Women have woven the very fabric of this nation – -whether through the essential role of motherhood or in the fields of education, healthcare, business, technology – you name it and women have been there,” Joan Wages, NWHM CEO & President, said.  “It is beyond time for the women of our nation to be recognized.”

The Honors were established by NWHM in 2011 to celebrate the legends of pioneering women of the past by showcasing their achievements alongside the contributions of their modern inheritors.  Each of the recipients was recognized with a “living legacy” award named of honor of historic figures in the same professional, artistic, or political and governmental area they have established themselves in.

Dr. Angelou received the Gwendolyn Brooks Living Legacy Award, named after one of the best known American poets in history.  Dole received the Clara Barton Living Legacy Award, named after the founder of the American Red Cross.   Dole served as President of the American Red Cross from 1991 to 1999, becoming the first female head of the Red Cross since its founder, Clara Barton.

Leibovitz, one of the most acclaimed photographers in the world today, received the Dorothea Lange Living Legacy Award, named after Lange, an influential American photojournalist best known for her work for the Farm Security Administration whose works helped humanize the consequences of the Great Depression and influenced the development of documentary photography.

Pulitzer Prize winning author Richard Rhodes was recipient of the Henry Blackwell Living Legend Award, given in honor of Blackwell, a 19th century advocate for social and economic reform who was one of the founders of the American Women Suffrage Association and who published the Woman’s Journal, starting in 1870.

Rhodes, Dole, Leibovitz  gave remarks in acceptance of their awards, while Dr. Angelou’s poignant remarks were shown on screen, along with those of actress Meryl Streep, a long time spokeswoman for the NWHM.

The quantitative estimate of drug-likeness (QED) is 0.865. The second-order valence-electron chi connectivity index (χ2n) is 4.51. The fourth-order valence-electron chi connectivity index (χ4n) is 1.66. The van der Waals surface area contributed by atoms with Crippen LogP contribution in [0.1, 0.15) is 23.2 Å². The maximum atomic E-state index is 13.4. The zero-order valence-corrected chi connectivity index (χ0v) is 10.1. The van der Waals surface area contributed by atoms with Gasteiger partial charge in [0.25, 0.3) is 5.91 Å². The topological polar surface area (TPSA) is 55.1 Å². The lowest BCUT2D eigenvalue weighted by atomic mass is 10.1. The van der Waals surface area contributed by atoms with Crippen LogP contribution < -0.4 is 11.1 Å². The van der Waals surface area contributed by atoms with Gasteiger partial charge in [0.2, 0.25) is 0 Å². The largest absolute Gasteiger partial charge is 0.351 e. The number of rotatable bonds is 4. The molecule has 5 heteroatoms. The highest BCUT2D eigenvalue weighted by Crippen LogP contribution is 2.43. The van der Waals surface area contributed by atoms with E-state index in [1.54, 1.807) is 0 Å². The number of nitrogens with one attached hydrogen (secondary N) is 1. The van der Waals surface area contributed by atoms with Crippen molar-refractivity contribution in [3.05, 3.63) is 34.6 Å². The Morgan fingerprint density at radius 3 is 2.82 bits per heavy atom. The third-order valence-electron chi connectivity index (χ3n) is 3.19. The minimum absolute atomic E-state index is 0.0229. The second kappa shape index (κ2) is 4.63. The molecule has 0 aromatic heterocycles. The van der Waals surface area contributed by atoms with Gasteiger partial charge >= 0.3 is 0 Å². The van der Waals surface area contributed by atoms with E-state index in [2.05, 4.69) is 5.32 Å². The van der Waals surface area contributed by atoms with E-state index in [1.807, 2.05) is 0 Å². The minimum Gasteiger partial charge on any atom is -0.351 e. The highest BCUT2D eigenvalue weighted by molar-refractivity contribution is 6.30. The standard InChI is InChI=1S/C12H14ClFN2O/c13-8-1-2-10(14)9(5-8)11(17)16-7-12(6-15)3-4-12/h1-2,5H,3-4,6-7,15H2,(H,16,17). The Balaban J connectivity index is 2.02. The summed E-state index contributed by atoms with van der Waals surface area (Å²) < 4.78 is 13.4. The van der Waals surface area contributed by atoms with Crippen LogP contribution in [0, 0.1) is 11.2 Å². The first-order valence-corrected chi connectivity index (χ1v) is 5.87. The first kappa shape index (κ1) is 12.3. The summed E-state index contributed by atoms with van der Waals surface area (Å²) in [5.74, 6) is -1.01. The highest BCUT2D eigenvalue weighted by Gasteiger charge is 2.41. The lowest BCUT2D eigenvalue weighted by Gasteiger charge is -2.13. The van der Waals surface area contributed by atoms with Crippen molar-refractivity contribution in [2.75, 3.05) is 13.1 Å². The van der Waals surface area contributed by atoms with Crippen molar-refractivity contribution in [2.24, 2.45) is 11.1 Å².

Rhodes, whose book about actress Hedy Lamarr chronicles the life of the famous actress and her role in developing a radio anti-jamming device that would prove crucial during the Cold War.   Her research is now recognized as fundamental to today’s wireless technology.  In his remarks, Rhodes paid tribute to his wife and to all women. “Women hold the world together,” Rhodes said.

In addition to serving as President of the Red Cross, Dole was elected to the U.S. Senate and held Cabinet-level positions as U.S. Secretary of Transportation and U.S. Secretary of Labor.  She made humorous note of examples of how she had to break through the glass ceilings at various points in her career, recalling a time when she was at Harvard law school that a then fellow male law student who is now a well-known lawyer chastised her for taking a spot at the law school that should have gone to a man.  Dole also praised the NWHM’s leadership for “tireless efforts” to build a museum that will showcase the role of American women.

Leibovitz paid tribute to Lange’s work of photos such as that of the “migrant worker” taken during the era of the Depression, greatly influenced her career in which she became one of the world’s most famous photographers known for unique poses of famous people while working as a photojournalist for Rolling Stone and then Vanity Fair.

Dr. Angelou, who appeared by video, described the influence that Brooks had on her and her writing career and poetically  underscored the need for a women’s history museum to be established.

Dr. Angelou’s award was accepted on her behalf by her cousin, Dr. Gloria Herndon, who served as the evening’s co-chair and flew from Africa to accept Dr. Angelou’s award.  She also expressed strong support for the building of a National Women’s History Museum.